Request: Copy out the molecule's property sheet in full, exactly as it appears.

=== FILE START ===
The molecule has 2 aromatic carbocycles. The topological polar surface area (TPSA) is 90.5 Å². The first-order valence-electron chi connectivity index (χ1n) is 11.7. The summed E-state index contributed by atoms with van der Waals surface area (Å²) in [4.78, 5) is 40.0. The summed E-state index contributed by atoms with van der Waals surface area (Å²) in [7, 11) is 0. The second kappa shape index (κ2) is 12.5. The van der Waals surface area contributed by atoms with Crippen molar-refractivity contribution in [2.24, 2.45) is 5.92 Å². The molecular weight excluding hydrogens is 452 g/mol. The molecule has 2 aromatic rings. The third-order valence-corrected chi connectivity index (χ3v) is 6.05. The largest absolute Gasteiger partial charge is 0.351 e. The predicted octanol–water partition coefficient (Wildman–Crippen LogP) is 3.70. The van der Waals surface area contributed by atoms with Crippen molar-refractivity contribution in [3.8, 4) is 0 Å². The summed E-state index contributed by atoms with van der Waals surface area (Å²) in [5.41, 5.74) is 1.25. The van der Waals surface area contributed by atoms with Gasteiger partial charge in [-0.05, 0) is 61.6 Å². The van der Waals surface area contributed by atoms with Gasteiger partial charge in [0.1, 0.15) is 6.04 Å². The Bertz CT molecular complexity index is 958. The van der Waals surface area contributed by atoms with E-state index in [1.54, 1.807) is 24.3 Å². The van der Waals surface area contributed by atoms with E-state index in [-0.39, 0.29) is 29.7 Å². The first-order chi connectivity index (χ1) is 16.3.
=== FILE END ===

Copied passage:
The molecule has 2 aromatic carbocycles. The topological polar surface area (TPSA) is 90.5 Å². The first-order valence-electron chi connectivity index (χ1n) is 11.7. The summed E-state index contributed by atoms with van der Waals surface area (Å²) in [4.78, 5) is 40.0. The summed E-state index contributed by atoms with van der Waals surface area (Å²) in [7, 11) is 0. The second kappa shape index (κ2) is 12.5. The van der Waals surface area contributed by atoms with Crippen molar-refractivity contribution in [2.24, 2.45) is 5.92 Å². The molecular weight excluding hydrogens is 452 g/mol. The molecule has 2 aromatic rings. The third-order valence-corrected chi connectivity index (χ3v) is 6.05. The largest absolute Gasteiger partial charge is 0.351 e. The predicted octanol–water partition coefficient (Wildman–Crippen LogP) is 3.70. The van der Waals surface area contributed by atoms with Crippen molar-refractivity contribution in [3.8, 4) is 0 Å². The summed E-state index contributed by atoms with van der Waals surface area (Å²) in [5.41, 5.74) is 1.25. The van der Waals surface area contributed by atoms with Gasteiger partial charge in [-0.05, 0) is 61.6 Å². The van der Waals surface area contributed by atoms with Gasteiger partial charge in [0.1, 0.15) is 6.04 Å². The Bertz CT molecular complexity index is 958. The van der Waals surface area contributed by atoms with E-state index in [1.54, 1.807) is 24.3 Å². The van der Waals surface area contributed by atoms with E-state index in [-0.39, 0.29) is 29.7 Å². The first-order chi connectivity index (χ1) is 16.3.